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Escape responses of cryptic frogs (Anura: Brachycephalidae: Craugastor) to simulated terrestrial and aerial predators

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[Cryptic prey may increase likelihood of being detected if they move. When approached by predators, they must assess probabilities of survival if they remain immobile or attempt escape. Probability of survival is the joint probability of being detected, attacked if detected, and captured if attacked. We studied escape responses of several species of cryptic Craugastor (= Eleutherodactylus) frogs to simulated ground and aerial predators by varying elevation angle of attack. Frogs were predicted to escape more frequently when attacked from higher angles because a predator attacking from above on a trajectory leading directly to the prey is more likely to have detected and be attacking than a predator approaching directly, but horizontally. Frogs approached horizontally rarely jumped. The proportion of frogs that jumped increased as attack angle increased, and the proportion that turned or twitched was greatest for 45° approaches. Distance jumped did not vary among attack angles. Escape was directed away from the object approaching at 45°, but was random with respect to the frog's orientation during vertical approaches. Variation in escape tendency may occur because risk increases as attack angle increases, possibly because risk of being detected from above is greater and/or aerial predators are more efficient., Cryptic prey may increase likelihood of being detected if they move. When approached by predators, they must assess probabilities of survival if they remain immobile or attempt escape. Probability of survival is the joint probability of being detected, attacked if detected, and captured if attacked. We studied escape responses of several species of cryptic Craugastor (= Eleutherodactylus) frogs to simulated ground and aerial predators by varying elevation angle of attack. Frogs were predicted to escape more frequently when attacked from higher angles because a predator attacking from above on a trajectory leading directly to the prey is more likely to have detected and be attacking than a predator approaching directly, but horizontally. Frogs approached horizontally rarely jumped. The proportion of frogs that jumped increased as attack angle increased, and the proportion that turned or twitched was greatest for 45° approaches. Distance jumped did not vary among attack angles. Escape was directed away from the object approaching at 45°, but was random with respect to the frog's orientation during vertical approaches. Variation in escape tendency may occur because risk increases as attack angle increases, possibly because risk of being detected from above is greater and/or aerial predators are more efficient.]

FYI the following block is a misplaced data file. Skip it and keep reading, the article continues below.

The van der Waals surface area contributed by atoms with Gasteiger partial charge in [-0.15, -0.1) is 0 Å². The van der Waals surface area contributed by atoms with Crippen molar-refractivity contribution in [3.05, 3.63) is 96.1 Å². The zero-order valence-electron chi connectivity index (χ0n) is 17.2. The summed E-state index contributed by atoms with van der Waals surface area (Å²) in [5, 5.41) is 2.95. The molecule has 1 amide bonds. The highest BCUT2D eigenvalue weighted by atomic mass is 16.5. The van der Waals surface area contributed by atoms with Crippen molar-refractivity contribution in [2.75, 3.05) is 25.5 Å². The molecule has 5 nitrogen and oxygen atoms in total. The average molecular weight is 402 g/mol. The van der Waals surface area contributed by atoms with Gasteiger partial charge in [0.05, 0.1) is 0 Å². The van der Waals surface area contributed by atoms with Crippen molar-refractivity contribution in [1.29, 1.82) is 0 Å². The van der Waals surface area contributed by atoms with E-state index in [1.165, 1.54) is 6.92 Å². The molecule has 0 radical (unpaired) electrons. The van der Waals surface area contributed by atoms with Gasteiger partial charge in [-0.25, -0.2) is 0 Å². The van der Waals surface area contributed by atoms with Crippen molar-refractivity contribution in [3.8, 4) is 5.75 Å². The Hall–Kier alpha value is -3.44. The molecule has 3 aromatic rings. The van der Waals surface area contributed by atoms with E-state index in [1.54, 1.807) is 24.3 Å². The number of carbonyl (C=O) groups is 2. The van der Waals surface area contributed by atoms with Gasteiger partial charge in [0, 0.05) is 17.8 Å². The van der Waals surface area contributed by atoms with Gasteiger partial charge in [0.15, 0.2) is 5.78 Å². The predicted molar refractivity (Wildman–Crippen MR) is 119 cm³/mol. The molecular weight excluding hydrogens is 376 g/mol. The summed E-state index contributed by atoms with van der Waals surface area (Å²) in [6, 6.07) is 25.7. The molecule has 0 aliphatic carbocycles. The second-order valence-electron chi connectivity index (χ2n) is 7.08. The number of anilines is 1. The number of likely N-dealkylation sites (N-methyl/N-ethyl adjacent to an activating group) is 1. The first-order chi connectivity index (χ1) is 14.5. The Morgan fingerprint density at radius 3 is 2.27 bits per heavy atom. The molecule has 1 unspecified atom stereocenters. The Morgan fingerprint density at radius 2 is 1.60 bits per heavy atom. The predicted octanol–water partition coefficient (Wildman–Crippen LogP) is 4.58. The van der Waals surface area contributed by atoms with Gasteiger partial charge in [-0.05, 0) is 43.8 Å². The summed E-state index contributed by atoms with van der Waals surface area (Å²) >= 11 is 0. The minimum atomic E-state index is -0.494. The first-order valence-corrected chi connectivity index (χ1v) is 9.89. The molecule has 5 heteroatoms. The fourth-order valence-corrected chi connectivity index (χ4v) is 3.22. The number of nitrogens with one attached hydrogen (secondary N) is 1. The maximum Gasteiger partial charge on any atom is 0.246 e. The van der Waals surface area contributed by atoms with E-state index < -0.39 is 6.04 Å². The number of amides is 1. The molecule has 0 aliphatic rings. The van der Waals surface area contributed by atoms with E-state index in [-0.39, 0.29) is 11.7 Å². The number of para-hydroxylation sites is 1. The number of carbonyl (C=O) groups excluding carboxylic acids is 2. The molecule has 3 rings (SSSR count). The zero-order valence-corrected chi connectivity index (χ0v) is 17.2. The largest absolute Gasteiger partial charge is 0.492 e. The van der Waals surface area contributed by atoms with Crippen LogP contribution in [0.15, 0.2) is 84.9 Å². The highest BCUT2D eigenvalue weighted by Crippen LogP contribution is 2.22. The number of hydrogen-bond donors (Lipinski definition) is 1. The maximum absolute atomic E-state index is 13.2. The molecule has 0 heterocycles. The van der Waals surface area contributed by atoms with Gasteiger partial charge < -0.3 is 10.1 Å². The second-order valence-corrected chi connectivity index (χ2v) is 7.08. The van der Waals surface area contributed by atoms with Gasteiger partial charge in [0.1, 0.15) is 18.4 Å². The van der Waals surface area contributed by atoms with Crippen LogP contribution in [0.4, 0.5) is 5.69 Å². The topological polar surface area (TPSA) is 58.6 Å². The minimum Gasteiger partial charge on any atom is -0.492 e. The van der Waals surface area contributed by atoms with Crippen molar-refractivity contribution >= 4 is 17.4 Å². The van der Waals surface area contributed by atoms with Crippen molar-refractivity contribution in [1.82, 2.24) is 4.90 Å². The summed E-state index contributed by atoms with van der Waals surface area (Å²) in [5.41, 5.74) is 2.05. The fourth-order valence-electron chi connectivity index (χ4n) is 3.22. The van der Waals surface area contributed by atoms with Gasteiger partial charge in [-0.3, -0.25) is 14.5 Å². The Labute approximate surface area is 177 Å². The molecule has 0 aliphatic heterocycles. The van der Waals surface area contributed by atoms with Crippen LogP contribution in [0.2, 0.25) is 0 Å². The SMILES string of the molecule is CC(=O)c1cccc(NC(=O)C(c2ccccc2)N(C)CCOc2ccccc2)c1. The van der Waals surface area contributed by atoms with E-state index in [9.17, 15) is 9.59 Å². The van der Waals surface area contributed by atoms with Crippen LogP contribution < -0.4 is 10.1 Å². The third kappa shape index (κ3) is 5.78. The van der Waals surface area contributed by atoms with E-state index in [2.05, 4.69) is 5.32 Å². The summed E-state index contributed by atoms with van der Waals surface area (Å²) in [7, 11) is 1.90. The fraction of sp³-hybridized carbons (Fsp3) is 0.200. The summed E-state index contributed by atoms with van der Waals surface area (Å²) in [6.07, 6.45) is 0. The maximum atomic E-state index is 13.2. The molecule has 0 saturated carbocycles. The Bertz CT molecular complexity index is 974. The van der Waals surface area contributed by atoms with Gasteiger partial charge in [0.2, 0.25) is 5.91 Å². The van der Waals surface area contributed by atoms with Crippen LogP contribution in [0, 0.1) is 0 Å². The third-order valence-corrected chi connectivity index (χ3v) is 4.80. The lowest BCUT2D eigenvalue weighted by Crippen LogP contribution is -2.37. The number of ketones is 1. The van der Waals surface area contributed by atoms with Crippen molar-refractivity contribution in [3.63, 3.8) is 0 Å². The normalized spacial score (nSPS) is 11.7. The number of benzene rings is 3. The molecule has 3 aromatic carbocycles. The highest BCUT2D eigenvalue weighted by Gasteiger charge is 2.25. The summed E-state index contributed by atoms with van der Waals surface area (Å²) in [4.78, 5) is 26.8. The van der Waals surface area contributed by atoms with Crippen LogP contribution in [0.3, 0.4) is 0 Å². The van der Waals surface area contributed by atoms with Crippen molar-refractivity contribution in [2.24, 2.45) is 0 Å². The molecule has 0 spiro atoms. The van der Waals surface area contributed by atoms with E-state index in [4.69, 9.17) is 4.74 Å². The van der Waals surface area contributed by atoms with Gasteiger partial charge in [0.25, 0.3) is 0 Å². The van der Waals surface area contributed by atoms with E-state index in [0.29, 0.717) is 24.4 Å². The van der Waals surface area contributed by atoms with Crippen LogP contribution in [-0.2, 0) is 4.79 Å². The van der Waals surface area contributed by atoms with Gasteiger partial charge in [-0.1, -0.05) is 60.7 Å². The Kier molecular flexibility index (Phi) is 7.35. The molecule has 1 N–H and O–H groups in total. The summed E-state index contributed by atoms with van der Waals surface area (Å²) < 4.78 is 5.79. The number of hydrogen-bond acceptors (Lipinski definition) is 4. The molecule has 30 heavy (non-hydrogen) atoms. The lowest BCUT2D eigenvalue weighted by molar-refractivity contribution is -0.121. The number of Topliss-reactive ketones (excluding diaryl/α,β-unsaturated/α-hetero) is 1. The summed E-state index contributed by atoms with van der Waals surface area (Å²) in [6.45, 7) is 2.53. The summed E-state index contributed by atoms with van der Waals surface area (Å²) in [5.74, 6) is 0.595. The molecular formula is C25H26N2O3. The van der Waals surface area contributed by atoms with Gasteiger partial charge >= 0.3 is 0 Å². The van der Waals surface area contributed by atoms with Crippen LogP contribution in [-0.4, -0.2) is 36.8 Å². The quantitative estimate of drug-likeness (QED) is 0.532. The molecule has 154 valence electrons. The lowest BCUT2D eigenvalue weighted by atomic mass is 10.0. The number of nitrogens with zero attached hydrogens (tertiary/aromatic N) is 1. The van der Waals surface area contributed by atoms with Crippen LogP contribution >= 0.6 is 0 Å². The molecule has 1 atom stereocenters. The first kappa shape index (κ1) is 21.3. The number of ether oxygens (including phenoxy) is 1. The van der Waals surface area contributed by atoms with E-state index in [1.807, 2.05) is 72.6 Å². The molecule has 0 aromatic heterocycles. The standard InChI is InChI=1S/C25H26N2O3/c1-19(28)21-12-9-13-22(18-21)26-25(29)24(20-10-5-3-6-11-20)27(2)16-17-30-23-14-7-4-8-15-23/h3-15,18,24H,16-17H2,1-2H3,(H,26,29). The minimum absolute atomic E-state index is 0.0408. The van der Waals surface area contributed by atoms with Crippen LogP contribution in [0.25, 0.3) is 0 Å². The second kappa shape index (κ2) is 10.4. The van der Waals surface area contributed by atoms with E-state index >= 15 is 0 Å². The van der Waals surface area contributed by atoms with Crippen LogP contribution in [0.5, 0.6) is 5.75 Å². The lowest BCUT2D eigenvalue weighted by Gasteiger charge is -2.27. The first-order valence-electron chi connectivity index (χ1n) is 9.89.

Affiliations: 1: Department of Biology, Indiana University Purdue University, Fort Wayne, IN 46805, USA; 2: Sam Noble Oklahoma Museum of Natural History and Department of Zoology, University of Oklahoma, Norman, OK 73072, USA

10.1163/156853908782687250
/content/journals/10.1163/156853908782687250
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/content/journals/10.1163/156853908782687250
2008-01-01
2016-12-05

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